The theory concerning the Higgs-Boson particle is that there lays a field throughout the universe consisting of the Higgs-Boson. When a fermion interacts with this field, it excites the field, causing the fermion to experience mass. The larger the interaction, the more mass an object has. If a particle does not interact with the field, then it is massless. One way to think of the Higgs-Boson field is like a swimming pool. If a person wades through the water, they find their movement hindered somewhat due to the viscous nature of the liquid. If the person begins to swim in the water, however, they become less hindered in comparison to simply wading through the water. In a similar vein, the particle in the first hypothetical would be much more massive than the particle in the latter one. As implied above, it is possible for a particle to be massless; the photon for example does not contain any mass. Now it should be noted that if it were confirmed that the particle discovered was the Higgs-Boson particle, this would not only help to verify the Standard Model but also give some insight as to the nature of the universe itself. Yet, even it turns out that this is not the Higgs-Boson particle, it will still raise some interesting questions into the functioning of the universe. Either way, it will be interesting to see what further developments come from the CERN labs concerning the Higgs-Boson particle.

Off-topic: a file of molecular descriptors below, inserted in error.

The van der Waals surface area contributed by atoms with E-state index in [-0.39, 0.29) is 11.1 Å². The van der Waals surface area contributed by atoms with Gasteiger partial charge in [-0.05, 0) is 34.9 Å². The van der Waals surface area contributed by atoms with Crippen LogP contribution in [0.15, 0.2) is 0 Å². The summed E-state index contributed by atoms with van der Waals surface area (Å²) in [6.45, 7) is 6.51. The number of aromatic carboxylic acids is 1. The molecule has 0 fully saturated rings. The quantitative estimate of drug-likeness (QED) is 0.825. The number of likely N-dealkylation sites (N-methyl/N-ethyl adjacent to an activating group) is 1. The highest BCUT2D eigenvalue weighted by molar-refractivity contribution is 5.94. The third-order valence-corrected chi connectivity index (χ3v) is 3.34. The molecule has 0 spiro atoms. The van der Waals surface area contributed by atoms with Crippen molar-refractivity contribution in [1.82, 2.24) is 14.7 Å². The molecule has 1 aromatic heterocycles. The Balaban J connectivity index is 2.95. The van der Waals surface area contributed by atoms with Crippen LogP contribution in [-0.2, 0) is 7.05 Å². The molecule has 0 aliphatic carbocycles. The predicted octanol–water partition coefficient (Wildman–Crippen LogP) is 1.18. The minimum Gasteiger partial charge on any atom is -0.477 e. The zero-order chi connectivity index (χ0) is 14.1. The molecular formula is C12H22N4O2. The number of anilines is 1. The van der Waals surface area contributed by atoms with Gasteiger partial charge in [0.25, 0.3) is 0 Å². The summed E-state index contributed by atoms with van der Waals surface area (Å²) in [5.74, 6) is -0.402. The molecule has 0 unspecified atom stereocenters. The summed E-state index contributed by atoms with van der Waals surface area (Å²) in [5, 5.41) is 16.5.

Elert, G. (2012). The Physics Hypertextbook. Retrieved August 13, 2012, from The Standard Model:

European Organization for Nuclear Research. (2012). European Organization for Nuclear Research. Retrieved August 13, 2012, from The Standard Package:

Particle Data Group. (2012). The Particle Adventure. Retrieved August 13, 2012, from The Standard Model: